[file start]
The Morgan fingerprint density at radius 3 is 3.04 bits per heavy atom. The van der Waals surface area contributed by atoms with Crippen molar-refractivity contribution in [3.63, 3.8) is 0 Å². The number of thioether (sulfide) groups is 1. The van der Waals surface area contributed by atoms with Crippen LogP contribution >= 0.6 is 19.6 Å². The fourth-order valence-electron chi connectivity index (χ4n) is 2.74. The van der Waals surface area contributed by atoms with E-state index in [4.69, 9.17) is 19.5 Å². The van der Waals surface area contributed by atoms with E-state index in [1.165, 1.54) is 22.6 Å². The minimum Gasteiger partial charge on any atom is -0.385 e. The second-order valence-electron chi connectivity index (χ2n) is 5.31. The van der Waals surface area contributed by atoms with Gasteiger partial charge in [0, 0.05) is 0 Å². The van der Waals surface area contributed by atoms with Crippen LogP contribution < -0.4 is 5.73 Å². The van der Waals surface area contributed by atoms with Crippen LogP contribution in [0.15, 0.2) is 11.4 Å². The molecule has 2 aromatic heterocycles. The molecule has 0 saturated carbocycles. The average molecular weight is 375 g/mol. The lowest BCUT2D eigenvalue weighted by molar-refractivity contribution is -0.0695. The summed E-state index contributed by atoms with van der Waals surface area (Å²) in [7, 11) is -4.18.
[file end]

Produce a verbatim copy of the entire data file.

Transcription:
The Morgan fingerprint density at radius 3 is 3.04 bits per heavy atom. The van der Waals surface area contributed by atoms with Crippen molar-refractivity contribution in [3.63, 3.8) is 0 Å². The number of thioether (sulfide) groups is 1. The van der Waals surface area contributed by atoms with Crippen LogP contribution >= 0.6 is 19.6 Å². The fourth-order valence-electron chi connectivity index (χ4n) is 2.74. The van der Waals surface area contributed by atoms with E-state index in [4.69, 9.17) is 19.5 Å². The van der Waals surface area contributed by atoms with E-state index in [1.165, 1.54) is 22.6 Å². The minimum Gasteiger partial charge on any atom is -0.385 e. The second-order valence-electron chi connectivity index (χ2n) is 5.31. The van der Waals surface area contributed by atoms with Gasteiger partial charge in [0, 0.05) is 0 Å². The van der Waals surface area contributed by atoms with Crippen LogP contribution < -0.4 is 5.73 Å². The van der Waals surface area contributed by atoms with Crippen LogP contribution in [0.15, 0.2) is 11.4 Å². The molecule has 2 aromatic heterocycles. The molecule has 0 saturated carbocycles. The average molecular weight is 375 g/mol. The lowest BCUT2D eigenvalue weighted by molar-refractivity contribution is -0.0695. The summed E-state index contributed by atoms with van der Waals surface area (Å²) in [7, 11) is -4.18.